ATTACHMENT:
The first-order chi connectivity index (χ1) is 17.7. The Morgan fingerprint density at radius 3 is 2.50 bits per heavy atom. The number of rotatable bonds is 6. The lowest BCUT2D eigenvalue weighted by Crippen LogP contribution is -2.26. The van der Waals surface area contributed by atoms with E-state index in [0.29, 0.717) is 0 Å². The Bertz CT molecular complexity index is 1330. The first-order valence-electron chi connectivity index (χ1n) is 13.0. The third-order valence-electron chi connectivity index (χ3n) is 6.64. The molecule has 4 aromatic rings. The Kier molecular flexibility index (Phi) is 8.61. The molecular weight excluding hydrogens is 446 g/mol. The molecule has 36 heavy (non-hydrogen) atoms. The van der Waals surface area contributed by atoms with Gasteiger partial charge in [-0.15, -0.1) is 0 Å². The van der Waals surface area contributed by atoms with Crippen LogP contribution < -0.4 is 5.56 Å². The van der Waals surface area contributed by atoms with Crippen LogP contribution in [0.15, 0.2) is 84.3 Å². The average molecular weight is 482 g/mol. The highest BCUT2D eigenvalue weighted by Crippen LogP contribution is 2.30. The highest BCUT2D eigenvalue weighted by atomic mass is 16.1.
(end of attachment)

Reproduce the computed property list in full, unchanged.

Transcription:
The first-order chi connectivity index (χ1) is 17.7. The Morgan fingerprint density at radius 3 is 2.50 bits per heavy atom. The number of rotatable bonds is 6. The lowest BCUT2D eigenvalue weighted by Crippen LogP contribution is -2.26. The van der Waals surface area contributed by atoms with E-state index in [0.29, 0.717) is 0 Å². The Bertz CT molecular complexity index is 1330. The first-order valence-electron chi connectivity index (χ1n) is 13.0. The third-order valence-electron chi connectivity index (χ3n) is 6.64. The molecule has 4 aromatic rings. The Kier molecular flexibility index (Phi) is 8.61. The molecular weight excluding hydrogens is 446 g/mol. The molecule has 36 heavy (non-hydrogen) atoms. The van der Waals surface area contributed by atoms with Gasteiger partial charge in [-0.15, -0.1) is 0 Å². The van der Waals surface area contributed by atoms with Crippen LogP contribution < -0.4 is 5.56 Å². The van der Waals surface area contributed by atoms with Crippen LogP contribution in [0.15, 0.2) is 84.3 Å². The average molecular weight is 482 g/mol. The highest BCUT2D eigenvalue weighted by Crippen LogP contribution is 2.30. The highest BCUT2D eigenvalue weighted by atomic mass is 16.1.